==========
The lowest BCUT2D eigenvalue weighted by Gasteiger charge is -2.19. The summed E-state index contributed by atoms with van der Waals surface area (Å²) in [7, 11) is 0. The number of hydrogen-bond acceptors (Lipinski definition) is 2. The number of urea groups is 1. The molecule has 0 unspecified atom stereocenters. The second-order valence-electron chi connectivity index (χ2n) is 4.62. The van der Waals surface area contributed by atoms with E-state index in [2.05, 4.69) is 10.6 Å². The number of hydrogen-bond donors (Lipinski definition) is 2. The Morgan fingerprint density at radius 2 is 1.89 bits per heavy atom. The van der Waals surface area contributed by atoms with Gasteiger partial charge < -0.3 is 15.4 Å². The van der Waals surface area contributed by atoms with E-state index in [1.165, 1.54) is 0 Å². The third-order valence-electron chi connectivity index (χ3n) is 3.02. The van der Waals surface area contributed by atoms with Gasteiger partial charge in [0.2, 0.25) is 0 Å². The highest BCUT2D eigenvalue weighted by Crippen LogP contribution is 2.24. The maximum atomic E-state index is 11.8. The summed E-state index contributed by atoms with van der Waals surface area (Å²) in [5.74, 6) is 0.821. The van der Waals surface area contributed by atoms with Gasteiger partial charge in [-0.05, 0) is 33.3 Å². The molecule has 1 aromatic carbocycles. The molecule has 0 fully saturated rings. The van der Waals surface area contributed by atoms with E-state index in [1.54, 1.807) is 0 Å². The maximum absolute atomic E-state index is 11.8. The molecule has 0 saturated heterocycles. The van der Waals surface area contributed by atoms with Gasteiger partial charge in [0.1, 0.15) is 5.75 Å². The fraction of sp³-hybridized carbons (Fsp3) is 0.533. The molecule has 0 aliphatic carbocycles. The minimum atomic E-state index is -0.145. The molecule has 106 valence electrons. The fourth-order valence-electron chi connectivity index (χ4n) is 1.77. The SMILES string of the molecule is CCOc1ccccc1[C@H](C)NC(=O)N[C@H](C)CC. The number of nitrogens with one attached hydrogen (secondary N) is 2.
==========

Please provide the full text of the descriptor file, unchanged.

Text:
The lowest BCUT2D eigenvalue weighted by Gasteiger charge is -2.19. The summed E-state index contributed by atoms with van der Waals surface area (Å²) in [7, 11) is 0. The number of hydrogen-bond acceptors (Lipinski definition) is 2. The number of urea groups is 1. The molecule has 0 unspecified atom stereocenters. The second-order valence-electron chi connectivity index (χ2n) is 4.62. The van der Waals surface area contributed by atoms with E-state index in [2.05, 4.69) is 10.6 Å². The number of hydrogen-bond donors (Lipinski definition) is 2. The Morgan fingerprint density at radius 2 is 1.89 bits per heavy atom. The van der Waals surface area contributed by atoms with Gasteiger partial charge < -0.3 is 15.4 Å². The van der Waals surface area contributed by atoms with E-state index in [1.165, 1.54) is 0 Å². The third-order valence-electron chi connectivity index (χ3n) is 3.02. The van der Waals surface area contributed by atoms with Gasteiger partial charge in [0.2, 0.25) is 0 Å². The highest BCUT2D eigenvalue weighted by Crippen LogP contribution is 2.24. The maximum atomic E-state index is 11.8. The summed E-state index contributed by atoms with van der Waals surface area (Å²) in [5.74, 6) is 0.821. The van der Waals surface area contributed by atoms with Gasteiger partial charge in [-0.05, 0) is 33.3 Å². The molecule has 1 aromatic carbocycles. The molecule has 0 fully saturated rings. The van der Waals surface area contributed by atoms with E-state index in [1.54, 1.807) is 0 Å². The maximum absolute atomic E-state index is 11.8. The molecule has 0 saturated heterocycles. The van der Waals surface area contributed by atoms with Gasteiger partial charge in [0.1, 0.15) is 5.75 Å². The fraction of sp³-hybridized carbons (Fsp3) is 0.533. The molecule has 0 aliphatic carbocycles. The minimum atomic E-state index is -0.145. The molecule has 106 valence electrons. The fourth-order valence-electron chi connectivity index (χ4n) is 1.77. The SMILES string of the molecule is CCOc1ccccc1[C@H](C)NC(=O)N[C@H](C)CC. The number of nitrogens with one attached hydrogen (secondary N) is 2.